Courtesy of Wake Forest Athletics
When Clawson was hired by Wake Forest, he saw the type of school that fit him as a head coach. It brought him back to his time at Richmond.
“There’s a lot of similarities between the challenges at Richmond and the challenges at Wake Forest,” Clawson said. “[Both] are small, private academic schools in what was predominantly a land-grant state-school league. We had tougher academic standards than most of our competition and it was more academically rigorous.”
For many coaches, those academic standards would be a sour note. But, to Clawson, they were a positive one.
“A lot of [my coaching journey] has been shaped by where I went to school,” he said. “[Williams] was academically rigorous, and yet sports was still important. Even though we were Division III, there was an expectation of high achievement in both [academics and athletics]. Those two things were capable of working together.”
Because his stops often included schools that valued both academics and athletics, Clawson always looked at Wake Forest as a dream job.
“What Wake Forest did [under Head Coach Jim Grobe] was motivation [for me] that I could do it at Richmond,” Clawson said. “I never thought the Wake Forest job would open. Grobe had a great run of success here and he seemed like he was going to be here forever. But it was always a place that I thought if that job would ever open, that would be a place I’d love to be at.”
With the desire to coach at Wake Forest in mind, Clawson signed the contract with the Demon Deacons before ever visiting the school. A day after winning the MAC Championship, President Nathan Hatch and Athletic Director Ron Wellman visited Clawson at his home in Bowling Green.
“[They] interviewed me and offered me the job, and said, ‘we want you, but we need to get this thing filled. We’re having a press conference tomorrow,’” Clawson remembered.
And so, Clawson accepted the job, sight unseen. He had always looked at Wake Forest fondly, and the opportunity to coach there opened at just the right time. But, for a program that had won the ACC Championship in 2006, the situation in Winston-Salem was surprising and concerning to Clawson.
“The facilities were awful,” he said. “I was in shock. [Wake Forest] didn’t have an indoor facility. Bowling Green did. The weight room at Bowling Green was far better. Our meeting rooms at Bowling Green were better, our offices were better. I was surprised by how poor the facilities were. When you see how poor the facilities were, you then understand why the football team had struggled.”
With the facilities in Winston-Salem being worse than what he experienced in the MAC, Clawson was presented with a challenge. To him, that meant changing the culture, which began with recruiting. Clawson knew that Wake Forest, other than a great education, did not have much to offer at the time. The only other thing he could sell to recruits was playing time.
“We were talent deficient,” Clawson said. “Not on defense. The defense we inherited was very good. But offensively, almost our entire offense at Bowling Green would have started at Wake Forest.”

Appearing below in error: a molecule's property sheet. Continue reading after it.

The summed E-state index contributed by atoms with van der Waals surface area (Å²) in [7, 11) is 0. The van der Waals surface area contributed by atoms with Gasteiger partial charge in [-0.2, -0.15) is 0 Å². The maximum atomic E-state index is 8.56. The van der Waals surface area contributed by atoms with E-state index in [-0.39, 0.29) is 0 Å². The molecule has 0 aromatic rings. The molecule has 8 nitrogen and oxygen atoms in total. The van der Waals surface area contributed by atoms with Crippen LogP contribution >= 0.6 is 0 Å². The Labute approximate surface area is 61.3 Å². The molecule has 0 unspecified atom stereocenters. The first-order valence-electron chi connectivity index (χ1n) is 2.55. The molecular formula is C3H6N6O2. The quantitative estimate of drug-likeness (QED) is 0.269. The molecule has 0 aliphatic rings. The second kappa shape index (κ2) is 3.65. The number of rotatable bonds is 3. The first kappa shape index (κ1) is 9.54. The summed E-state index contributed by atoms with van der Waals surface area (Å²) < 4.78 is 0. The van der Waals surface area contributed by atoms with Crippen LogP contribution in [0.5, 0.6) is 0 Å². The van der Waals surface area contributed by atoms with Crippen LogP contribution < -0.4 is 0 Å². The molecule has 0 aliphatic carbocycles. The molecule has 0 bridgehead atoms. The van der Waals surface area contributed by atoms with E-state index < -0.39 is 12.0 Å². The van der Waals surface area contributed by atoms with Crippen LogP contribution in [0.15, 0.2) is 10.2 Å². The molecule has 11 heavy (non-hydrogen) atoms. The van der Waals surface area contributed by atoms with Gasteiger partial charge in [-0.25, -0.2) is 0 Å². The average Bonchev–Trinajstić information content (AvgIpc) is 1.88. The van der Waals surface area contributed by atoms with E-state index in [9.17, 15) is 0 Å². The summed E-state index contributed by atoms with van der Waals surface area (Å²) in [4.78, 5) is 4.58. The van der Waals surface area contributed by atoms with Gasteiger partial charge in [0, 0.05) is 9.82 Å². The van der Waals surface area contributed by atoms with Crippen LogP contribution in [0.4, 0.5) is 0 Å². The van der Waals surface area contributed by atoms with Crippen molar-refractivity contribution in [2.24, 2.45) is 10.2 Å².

That talent deficiency led Clawson to bring players in who would play early and often. Players like John Wolford, Justin Herron and Phil Haynes — all three of whom now play in the NFL. Once Clawson was able to recruit talent, the goal was to make the program sustainable. That meant capitalizing on good times in the program in order to leverage growth in facilities.
“If you look at the history of Wake Forest football, there’ve been these little blips of success, one year or two years of good seasons, but it always fell right off,” Clawson said. “I found that if we could have that one good season, the only way it would be sustainable is if we started building facilities.”
It took time for that first good season to come. In both of Clawson’s first two years at Wake Forest, 2014 and 2015, the team finished the season 3-9. Despite the poor record, Clawson knew he had a reason to stay in Winston-Salem.
“You know what? It wasn’t easy,” he said. “We were so young, but even though the record didn’t change from 2014 to 2015, we were more competitive and the schedule was harder. We were in more games. We were getting to the third and fourth quarter, and they were still competitive games.”
Clawson continued: “We came out of 2015 saying, ‘Hey, if we can take that same step and have that same improvement, the goal in 2016 was to get to a bowl.’”
And in 2016, Clawson and Wake Forest did just that, going 6-6 in the regular season, and then finishing the season with a victory over Temple in the Military Bowl. The next year, Wake Forest won seven games in the regular season before taking down Texas A&M in the Belk Bowl. Then, another bowl win in 2018 over Memphis after another seven-win season.
The 2019 season began promisingly for the Demon Deacons as well. The team started the season 5-0, including a primetime victory over North Carolina. But then, injuries set in, and what could have been a special season was not. Wake Forest finished 3-4 over their final seven regular-season games and then lost in their bowl matchup against Michigan State.
In 2020, the band was back together again to finish what they could not the previous season, except COVID-19 had something else to say. For a team that was prepared to make waves, Wake Forest played only eight regular-season games, winning four. A cataclysmic four second-half interceptions from quarterback Sam Hartman led to a bowl loss at the hands of Wisconsin.
But, for Clawson, 2020 was a lost year. The goal was ahead. 2020 was just a part of the process.
“My mind for the team in 2020 was, ‘Let’s not screw up 2021,’” Clawson said. “We had a chance to be good in 2020, but really good (author’s note: one might even say ‘great’) in 2021. The goal was just to keep the team together.”